Compete announced that they would be using attention-based web metrics, or Attention Metrics for short. Then Facebook announced that they will move to a similar metric. Perhaps most importantly, Nielsen NetRatings announced last July that they would stop using page views for comparing popularity on the web, and move towards more attention based metrics. Also, Microsoft announced this week the release of a new ROI measurement tool called "engagement mapping".We've all seen the signs. Ding dong the page view is dead... well, dying. First
This is a guest post by Muhammad Saleem, a social media consultant and a top-ranked community member on multiple social news sites.
The reasoning is simple enough: While unique visits and page views are useful in measuring how much incoming traffic a site has, it isn't exactly a good or accurate way of measuring impact or even engagement. You could have high incoming traffic (for example, any site that is hugely successful on social sites) but if there is an incredibly high exit rate and only 30 seconds to a minute spent on the site, the traffic numbers don't mean much (i.e. not all traffic is created equal). Furthermore, the rise of new web technologies such as AJAX which don't require page reloads to refresh elements or modules in a page, or video embeds (such as from YouTube) that allow you to watch a video and then browse related videos without ever refreshing the page, are making page views a mostly inaccurate measure and rendering it largely irrelevant.
While most people agree that page views are becoming irrelevant, the same people are uncertain about the future. For example, many agree that attention-based metrics are the future. Attention metrics calculate the total time spent on a site or interacting with a page (or element on a page in the case of Facebook applications) as a percentage of total time that people spend online, to measure a site's relative importance on the web. However, there are many others, like the Tel Aviv-based Nuconomy Studio and even Yahoo's Buzz, that believe using factors like comments on posts, ratings from users, number of times something is shared, and clicks on ads as a measure of how popular something is is a better/more accurate metric.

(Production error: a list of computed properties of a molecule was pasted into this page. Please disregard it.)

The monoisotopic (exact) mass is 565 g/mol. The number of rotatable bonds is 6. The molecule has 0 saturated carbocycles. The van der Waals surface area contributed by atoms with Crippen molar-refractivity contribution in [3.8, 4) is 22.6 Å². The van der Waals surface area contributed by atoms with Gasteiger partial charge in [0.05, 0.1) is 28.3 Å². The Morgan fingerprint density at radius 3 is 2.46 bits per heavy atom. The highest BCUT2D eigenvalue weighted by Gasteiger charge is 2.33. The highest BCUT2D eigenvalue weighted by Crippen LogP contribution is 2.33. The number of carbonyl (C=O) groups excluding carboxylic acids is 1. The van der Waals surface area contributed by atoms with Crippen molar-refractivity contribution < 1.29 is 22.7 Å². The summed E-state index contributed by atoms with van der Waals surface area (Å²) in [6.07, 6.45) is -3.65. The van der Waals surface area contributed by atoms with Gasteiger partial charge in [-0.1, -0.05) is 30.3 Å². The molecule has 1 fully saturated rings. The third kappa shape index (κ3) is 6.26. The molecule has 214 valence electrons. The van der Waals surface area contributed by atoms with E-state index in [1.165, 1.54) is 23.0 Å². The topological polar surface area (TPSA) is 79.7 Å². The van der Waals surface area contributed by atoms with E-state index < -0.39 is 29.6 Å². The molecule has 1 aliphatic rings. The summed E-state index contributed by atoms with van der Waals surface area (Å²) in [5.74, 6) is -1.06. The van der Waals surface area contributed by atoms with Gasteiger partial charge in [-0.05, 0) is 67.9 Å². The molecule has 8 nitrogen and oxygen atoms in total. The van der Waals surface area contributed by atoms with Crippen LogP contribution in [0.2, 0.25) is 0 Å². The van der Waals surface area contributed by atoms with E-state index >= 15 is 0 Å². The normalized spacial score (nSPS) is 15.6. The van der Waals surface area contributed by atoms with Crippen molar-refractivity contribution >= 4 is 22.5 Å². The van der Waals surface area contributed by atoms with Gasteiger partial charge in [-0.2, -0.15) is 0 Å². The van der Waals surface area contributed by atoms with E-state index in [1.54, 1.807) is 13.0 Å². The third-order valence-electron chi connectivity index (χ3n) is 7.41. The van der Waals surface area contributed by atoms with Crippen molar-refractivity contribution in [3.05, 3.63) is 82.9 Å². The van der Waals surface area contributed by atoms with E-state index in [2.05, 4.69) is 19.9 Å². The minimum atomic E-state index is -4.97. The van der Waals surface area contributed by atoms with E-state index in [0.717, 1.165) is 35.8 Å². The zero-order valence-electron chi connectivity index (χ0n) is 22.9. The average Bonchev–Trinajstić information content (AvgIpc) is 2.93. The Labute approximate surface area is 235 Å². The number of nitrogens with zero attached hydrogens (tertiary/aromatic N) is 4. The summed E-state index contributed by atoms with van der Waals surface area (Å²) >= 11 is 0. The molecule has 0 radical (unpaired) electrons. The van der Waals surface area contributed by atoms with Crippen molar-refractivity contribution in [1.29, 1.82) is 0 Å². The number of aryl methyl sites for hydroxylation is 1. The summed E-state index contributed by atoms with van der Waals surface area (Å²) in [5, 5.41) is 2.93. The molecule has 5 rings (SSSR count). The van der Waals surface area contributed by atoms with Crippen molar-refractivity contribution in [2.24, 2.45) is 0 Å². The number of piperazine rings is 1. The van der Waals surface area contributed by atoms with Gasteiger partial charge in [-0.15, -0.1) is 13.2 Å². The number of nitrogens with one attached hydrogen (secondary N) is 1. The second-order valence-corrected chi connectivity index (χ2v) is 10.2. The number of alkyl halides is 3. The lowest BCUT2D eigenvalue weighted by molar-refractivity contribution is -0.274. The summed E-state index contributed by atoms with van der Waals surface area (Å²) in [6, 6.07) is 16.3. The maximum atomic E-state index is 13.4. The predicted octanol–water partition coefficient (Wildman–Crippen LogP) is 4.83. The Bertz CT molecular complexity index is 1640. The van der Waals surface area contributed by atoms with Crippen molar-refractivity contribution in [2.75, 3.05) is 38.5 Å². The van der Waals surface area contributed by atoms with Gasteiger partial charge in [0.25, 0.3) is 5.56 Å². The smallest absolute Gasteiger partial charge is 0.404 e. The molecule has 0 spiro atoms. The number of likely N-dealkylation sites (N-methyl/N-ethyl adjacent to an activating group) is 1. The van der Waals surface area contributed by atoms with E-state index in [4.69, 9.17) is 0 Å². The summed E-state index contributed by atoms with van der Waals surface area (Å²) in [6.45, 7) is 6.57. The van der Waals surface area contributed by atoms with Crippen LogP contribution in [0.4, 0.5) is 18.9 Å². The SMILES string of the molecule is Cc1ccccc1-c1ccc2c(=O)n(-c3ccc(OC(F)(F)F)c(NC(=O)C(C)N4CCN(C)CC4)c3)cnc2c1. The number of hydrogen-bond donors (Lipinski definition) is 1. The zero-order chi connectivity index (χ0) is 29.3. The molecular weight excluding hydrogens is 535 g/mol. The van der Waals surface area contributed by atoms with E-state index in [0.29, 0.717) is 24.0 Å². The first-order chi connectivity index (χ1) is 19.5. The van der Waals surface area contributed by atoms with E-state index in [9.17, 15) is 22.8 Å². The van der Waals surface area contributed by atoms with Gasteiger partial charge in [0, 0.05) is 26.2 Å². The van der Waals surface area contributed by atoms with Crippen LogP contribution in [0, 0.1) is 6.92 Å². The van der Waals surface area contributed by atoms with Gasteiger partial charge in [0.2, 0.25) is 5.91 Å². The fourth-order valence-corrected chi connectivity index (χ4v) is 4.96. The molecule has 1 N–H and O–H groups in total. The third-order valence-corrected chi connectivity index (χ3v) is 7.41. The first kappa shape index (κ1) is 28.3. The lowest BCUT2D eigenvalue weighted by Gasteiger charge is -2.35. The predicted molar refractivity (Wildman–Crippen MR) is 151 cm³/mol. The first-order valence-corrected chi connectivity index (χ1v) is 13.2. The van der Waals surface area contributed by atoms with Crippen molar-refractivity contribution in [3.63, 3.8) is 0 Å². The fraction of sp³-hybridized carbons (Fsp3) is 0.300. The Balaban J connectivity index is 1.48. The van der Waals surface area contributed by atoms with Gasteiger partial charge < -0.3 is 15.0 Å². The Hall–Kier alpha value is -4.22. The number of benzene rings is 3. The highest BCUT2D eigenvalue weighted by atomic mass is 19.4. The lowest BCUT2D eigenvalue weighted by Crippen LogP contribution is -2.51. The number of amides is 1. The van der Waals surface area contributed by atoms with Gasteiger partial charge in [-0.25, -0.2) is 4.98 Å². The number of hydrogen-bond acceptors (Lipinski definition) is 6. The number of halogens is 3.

The problem it seems, arises because there is a disconnect between the advertising industry and the publishing industry. The reason why there is an eternal quest for traffic, not only in terms of unique visitors, but also maximizing page views per visitor, is because advertising networks let you in on the basis of how much traffic you're generating, and your eventual income is based on the number of impressions (and clicks). While it is true that the page view as a metric is on it's way out, this isn't going to happen unless a new metric comes from within the advertising industry, which, with over $20 billion at stake, has the most to gain from a more accurate way of determining where to spend their money.
But it's not that simple either. As Scott Ross explains, different web technologies and applications have unique effects on different sites. What technologies you use and how they effect engagement and interaction on your site may depend on the size of your site, the niche you operate in, and a host of other factors. In fact, the metric that is most applicable could even change from page to page depending on the content on those pages. That being the case, perhaps one metric that is applied to everyone is just not enough and just not practical/efficient. As web technologies evolve, the page view is bound to die as a metric, but unless the advertising industry can get it's act together and work alongside the publishing industry, a good set of new metrics that would be widely adopted is not imminent.